Don’t over-torque things!
May 4, 2010 at 6:29 am #3923eternal05Participant
It should go without saying, but if you work on your own bike, make sure you figure out how hard things need to be torqued. I just wasted two days of my life recovering from a sheared brake bleeder valve broken off level in one of my front brake calipers. I wasn’t really paying attention and, seeing exposed threads, thought it needed to go in more. It didn’t. Right in the middle of my friend saying “Hey, you know that the threads don’t have to be in all the wa—” SNAP. I looked up the torque rating later: 5 lb-ft. Five. I was probably applying 80. No wonder.
Anyway, six different-diameter screw extractors, a left-handed drill bit, a broken drill chuck, and ten hours of cussing later, I’m back in business. Luckily I got it out in time, but that could have cost me a brake caliper ($$$) and a track day ($$$). Make sure to learn from my mistakes!May 4, 2010 at 1:51 pm #26159briderdtParticipant
When you remove a bolt, grease it before putting it back in.
The forces to move a dry bolt are a lot higher than a greased one, and even though it may seem like the proper torque, what you’re feeling is the dry static friction. That grease won’t make the bolt loosen under use — that’s why there are torque values to begin with.May 4, 2010 at 6:50 pm #26167madjak30Participant
Don’t forget that if you lube your threads, there is usually a slightly different torque that you should use. The torque setting in your book is for dry threads, but it may list a torque for thread lube. I would recommend using something to act as an anti-seize, since most of your torque spec’d bolts on the bike will be into aluminum…dissimilar metals will seize from the chemical reaction, given enough time.May 4, 2010 at 8:21 pm #26169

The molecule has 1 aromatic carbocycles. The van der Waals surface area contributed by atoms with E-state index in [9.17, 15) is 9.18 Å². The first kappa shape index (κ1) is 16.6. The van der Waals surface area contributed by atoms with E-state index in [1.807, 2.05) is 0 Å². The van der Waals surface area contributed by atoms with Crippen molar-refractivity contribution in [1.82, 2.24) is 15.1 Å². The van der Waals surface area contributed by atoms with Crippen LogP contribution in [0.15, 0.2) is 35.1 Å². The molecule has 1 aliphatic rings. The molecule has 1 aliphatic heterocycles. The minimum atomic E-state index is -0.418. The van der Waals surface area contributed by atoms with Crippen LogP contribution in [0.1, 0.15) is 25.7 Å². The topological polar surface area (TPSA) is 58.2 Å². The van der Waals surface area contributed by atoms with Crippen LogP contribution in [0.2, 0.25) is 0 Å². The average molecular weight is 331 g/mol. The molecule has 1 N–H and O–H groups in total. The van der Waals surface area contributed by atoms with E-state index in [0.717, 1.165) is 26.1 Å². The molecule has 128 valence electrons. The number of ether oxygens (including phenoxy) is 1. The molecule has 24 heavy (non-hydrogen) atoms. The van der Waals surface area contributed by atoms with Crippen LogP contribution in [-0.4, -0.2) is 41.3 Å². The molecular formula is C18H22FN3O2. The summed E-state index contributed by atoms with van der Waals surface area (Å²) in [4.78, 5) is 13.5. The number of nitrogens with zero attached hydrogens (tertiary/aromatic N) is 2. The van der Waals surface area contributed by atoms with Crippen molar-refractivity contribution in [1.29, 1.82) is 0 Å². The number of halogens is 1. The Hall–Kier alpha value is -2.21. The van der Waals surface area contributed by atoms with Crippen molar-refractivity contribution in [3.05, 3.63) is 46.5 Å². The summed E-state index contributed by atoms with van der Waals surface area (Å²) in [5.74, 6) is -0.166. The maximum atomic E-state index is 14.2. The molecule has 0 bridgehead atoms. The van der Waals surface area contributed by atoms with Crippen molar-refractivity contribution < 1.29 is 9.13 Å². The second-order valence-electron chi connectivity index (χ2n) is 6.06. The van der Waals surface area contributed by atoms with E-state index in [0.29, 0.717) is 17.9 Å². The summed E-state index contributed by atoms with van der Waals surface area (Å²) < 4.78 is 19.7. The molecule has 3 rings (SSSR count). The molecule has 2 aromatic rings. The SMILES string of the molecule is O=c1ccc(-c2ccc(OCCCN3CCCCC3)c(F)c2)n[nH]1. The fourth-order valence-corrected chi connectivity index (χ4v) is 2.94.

A very large disposable syringe fitted with a short length of gas line tubbing is a great way to bleed air from the brake hydraulics, you push the gas line tubbing onto that bleeder screw the one you oops broke off ) loosen the bleeder slightly and push clean brake fluid backwards through the system. …difficult to describe better in words but this technique overcomes the problem of bleeding air from an inherently low point in the brake system.
Loctite offers some excellent product to accommodate all of the aforementioned screw thread problems and a small bottle goes a very long way.
Wheel spokes are something that you should never try to adjust dry, as they have a propensity to corrosion and seizure, spray liberally with WD40 a full 10 minutes before making any adjustments and save yourself a ton of grief. Invest in a real spoke wrench.May 4, 2010 at 10:40 pm #26171Jeff in KentuckyParticipant
I use this for a lot of threads- it is made for aluminum heads with a lot of heat and vibration, for spark plugs that sometimes got very stuck or very stripped in the old days. The blue and red types of Loctite (or other brand) are also good for nuts and bolts that might loosen from vibration- make sure you know which is which- the one requires heat before loosening, but resists vibration better.May 4, 2010 at 10:57 pm #26173gitchy42Participant